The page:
Today, sweet-toothed Aussies awoke to the distressing news that Starburst lollies are being pulled from supermarket shelves. "Say goodbye to your childhood!" one news story proclaimed. "A sad day for your tastebuds!" shrieked another. Except the panic is entirely unfounded. Starburst lollies aren't going anywhere.
Tagged With supermarkets
The hot cross bun. Once a decadent indulgence that appeared on store shelves only a few weeks before Easter. Now an almost half yearly sweet, yeasty snack available the day after Christmas. Yes, that's correct.
Hot cross buns are already available at Coles and Woolworths around Australia.
According to new research, three in five Australian adults get sucked in by promotions and specials on junk food and sugary drinks at the supermarket. The research for LiveLighter – a health education campaign delivered by the Cancer Council and Heart Foundation – found 53% of shoppers visit the supermarket several times a week or every day.
Want to stack the nutrition odds in your favour? The key is good food so here are five things to never let into your shopping trolley. Known as discretionary foods, all five are high in either added sugars, saturated fat or salt. Discretionary foods provide kilojoules but not many nutrients. Here's an overview of what to avoid.
Supermarket giant Woolworths has announced plans to offer free food to children, completely catch-free. Under a new national program, kids will be able to pick up fresh seasonal fruits and start munching away while their parents shop. Items on the menu include mandarins, apples, pears and bananas sourced from local farmers and suppliers. Not bad. Not bad at all.
Five years ago, I undertook the Mastercheap challenge: trying to eat a healthy (enough) diet with a weekly budget of $25 and an entirely empty pantry. Would that still be possible in 2015 -- and which supermarket would offer the best deal? Let's find out.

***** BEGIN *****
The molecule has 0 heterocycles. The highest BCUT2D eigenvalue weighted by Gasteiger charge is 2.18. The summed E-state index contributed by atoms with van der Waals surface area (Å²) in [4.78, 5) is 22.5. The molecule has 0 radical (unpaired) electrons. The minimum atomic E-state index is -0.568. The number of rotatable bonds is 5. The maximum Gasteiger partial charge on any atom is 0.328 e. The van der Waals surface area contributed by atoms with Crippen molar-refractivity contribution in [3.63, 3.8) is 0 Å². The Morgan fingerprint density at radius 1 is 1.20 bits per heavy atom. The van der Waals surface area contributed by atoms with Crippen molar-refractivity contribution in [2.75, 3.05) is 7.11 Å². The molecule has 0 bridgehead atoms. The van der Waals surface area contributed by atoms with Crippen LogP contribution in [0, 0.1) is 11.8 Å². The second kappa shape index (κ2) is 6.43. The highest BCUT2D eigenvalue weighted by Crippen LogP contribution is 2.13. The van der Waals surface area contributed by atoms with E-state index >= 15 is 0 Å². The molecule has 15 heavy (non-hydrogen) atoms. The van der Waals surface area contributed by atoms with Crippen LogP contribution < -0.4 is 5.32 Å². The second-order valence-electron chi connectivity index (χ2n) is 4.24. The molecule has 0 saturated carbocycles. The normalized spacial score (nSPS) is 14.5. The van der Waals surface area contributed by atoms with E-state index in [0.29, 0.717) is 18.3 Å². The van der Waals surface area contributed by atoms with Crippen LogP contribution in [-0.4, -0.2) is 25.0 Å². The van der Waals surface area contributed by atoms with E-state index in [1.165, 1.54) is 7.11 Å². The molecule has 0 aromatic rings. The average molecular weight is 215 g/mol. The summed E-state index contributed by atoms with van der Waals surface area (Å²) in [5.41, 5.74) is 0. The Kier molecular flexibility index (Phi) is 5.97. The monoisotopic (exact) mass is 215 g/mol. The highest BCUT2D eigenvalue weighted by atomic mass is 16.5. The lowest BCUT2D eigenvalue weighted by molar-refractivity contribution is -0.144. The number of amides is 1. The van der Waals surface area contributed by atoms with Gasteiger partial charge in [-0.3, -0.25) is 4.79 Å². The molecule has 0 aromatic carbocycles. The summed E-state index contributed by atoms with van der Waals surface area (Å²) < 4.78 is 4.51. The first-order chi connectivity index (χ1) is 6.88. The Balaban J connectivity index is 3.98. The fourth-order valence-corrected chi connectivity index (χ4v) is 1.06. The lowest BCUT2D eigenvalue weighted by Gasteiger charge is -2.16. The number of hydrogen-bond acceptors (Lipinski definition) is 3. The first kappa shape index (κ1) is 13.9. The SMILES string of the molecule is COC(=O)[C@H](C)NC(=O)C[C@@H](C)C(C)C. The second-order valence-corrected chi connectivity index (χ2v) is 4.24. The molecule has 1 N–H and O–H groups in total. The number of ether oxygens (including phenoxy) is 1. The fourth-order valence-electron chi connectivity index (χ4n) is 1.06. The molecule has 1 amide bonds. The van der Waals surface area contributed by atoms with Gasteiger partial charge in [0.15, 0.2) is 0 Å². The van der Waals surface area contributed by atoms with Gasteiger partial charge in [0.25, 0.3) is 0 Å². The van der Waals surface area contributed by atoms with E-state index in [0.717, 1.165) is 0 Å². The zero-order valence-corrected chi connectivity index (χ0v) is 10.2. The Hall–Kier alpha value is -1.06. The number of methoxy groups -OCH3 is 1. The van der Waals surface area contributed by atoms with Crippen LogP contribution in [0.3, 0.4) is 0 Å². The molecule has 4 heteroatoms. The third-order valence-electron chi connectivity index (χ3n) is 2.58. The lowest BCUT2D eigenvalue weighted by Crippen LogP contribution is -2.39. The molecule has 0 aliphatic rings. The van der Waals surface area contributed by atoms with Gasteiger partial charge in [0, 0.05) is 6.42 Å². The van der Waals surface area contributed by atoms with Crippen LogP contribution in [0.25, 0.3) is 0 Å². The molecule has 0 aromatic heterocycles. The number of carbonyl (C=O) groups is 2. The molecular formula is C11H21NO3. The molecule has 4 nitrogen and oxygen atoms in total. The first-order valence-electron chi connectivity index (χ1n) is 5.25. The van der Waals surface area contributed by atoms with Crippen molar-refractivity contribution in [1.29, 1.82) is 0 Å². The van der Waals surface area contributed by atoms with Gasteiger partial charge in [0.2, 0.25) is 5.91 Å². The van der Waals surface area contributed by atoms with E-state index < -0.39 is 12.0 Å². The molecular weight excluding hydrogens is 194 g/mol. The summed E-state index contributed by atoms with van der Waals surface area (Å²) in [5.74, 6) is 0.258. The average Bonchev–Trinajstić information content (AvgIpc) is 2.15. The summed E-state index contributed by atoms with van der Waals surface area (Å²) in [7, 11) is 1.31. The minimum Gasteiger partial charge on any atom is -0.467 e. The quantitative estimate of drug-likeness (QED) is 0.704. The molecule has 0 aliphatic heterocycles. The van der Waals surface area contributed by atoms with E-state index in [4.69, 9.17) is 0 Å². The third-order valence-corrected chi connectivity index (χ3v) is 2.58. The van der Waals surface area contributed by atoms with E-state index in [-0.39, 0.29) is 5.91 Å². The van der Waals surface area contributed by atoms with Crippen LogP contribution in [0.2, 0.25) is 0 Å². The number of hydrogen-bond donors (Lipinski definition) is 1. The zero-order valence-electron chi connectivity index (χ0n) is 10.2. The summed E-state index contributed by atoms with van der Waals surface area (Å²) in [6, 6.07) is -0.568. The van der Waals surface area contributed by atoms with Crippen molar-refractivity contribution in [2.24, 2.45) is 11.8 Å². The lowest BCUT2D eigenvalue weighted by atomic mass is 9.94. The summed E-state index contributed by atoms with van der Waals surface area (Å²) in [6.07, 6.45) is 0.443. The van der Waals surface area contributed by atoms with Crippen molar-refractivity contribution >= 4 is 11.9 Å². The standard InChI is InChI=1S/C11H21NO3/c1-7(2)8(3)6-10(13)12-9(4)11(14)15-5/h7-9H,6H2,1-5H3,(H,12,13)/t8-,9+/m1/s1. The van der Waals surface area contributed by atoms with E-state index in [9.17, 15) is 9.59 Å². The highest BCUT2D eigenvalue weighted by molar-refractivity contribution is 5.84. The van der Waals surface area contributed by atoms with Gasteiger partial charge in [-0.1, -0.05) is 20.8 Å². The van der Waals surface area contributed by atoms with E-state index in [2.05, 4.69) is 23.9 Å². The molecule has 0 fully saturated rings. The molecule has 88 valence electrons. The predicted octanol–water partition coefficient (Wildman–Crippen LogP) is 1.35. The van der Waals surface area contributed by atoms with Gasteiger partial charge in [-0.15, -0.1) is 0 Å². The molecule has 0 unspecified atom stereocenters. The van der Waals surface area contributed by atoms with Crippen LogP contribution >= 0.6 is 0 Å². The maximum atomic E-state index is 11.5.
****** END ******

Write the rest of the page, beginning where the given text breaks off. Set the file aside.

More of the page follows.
If speculation that German discount supermarket, Lidl, is preparing to launch into the Australian market is correct, it will be the biggest shake up in the grocery sector since Aldi's arrival in 2001. With potentially five viable combatants in the mix, the way we shop and how supermarkets and suppliers compete, will fundamentally change.
We're constantly bombarded with advertising for supermarket specials, but is any one chain consistently cheaper than the others? A new investigation by consumer advocate CHOICE suggests not -- and highlights again how much more we pay for brand-name goods rather than house brand alternatives.
Woolworths' initial attempts at selling its own branded mobile plans using the Optus network ended with a quiet withdrawal from the market back in September 2013. Now it's planning to try again -- this time with Telstra.
While Aldi's launch of their new "trial" stores may seem to be an attempt to capture middle income shoppers, it may end in disaster.
On first glance, it seems that supermarkets are offering consumers great deals these days. Many do save us money and the majority of consumers manage the task of judging the value of a deal. However, our new research shows confusion among some consumers about how much they're saving through price promotions.
One of the most frequently expressed concerns about supermarket house brands is that they will squeeze out rival products. If that bothers you, you won't like this: Woolworths is planning to expand its range of house brands even more -- including more products at the pricier end of the market.
Self-checkout at the supermarket can be very convenient. If you want to speed up your self-scanning game, here's a tip: Stop looking for the barcode, just swipe it. If you get good at it, you can walk out with a cart of shopping in less time than it would take a checkout assistant to scan and bag them for you.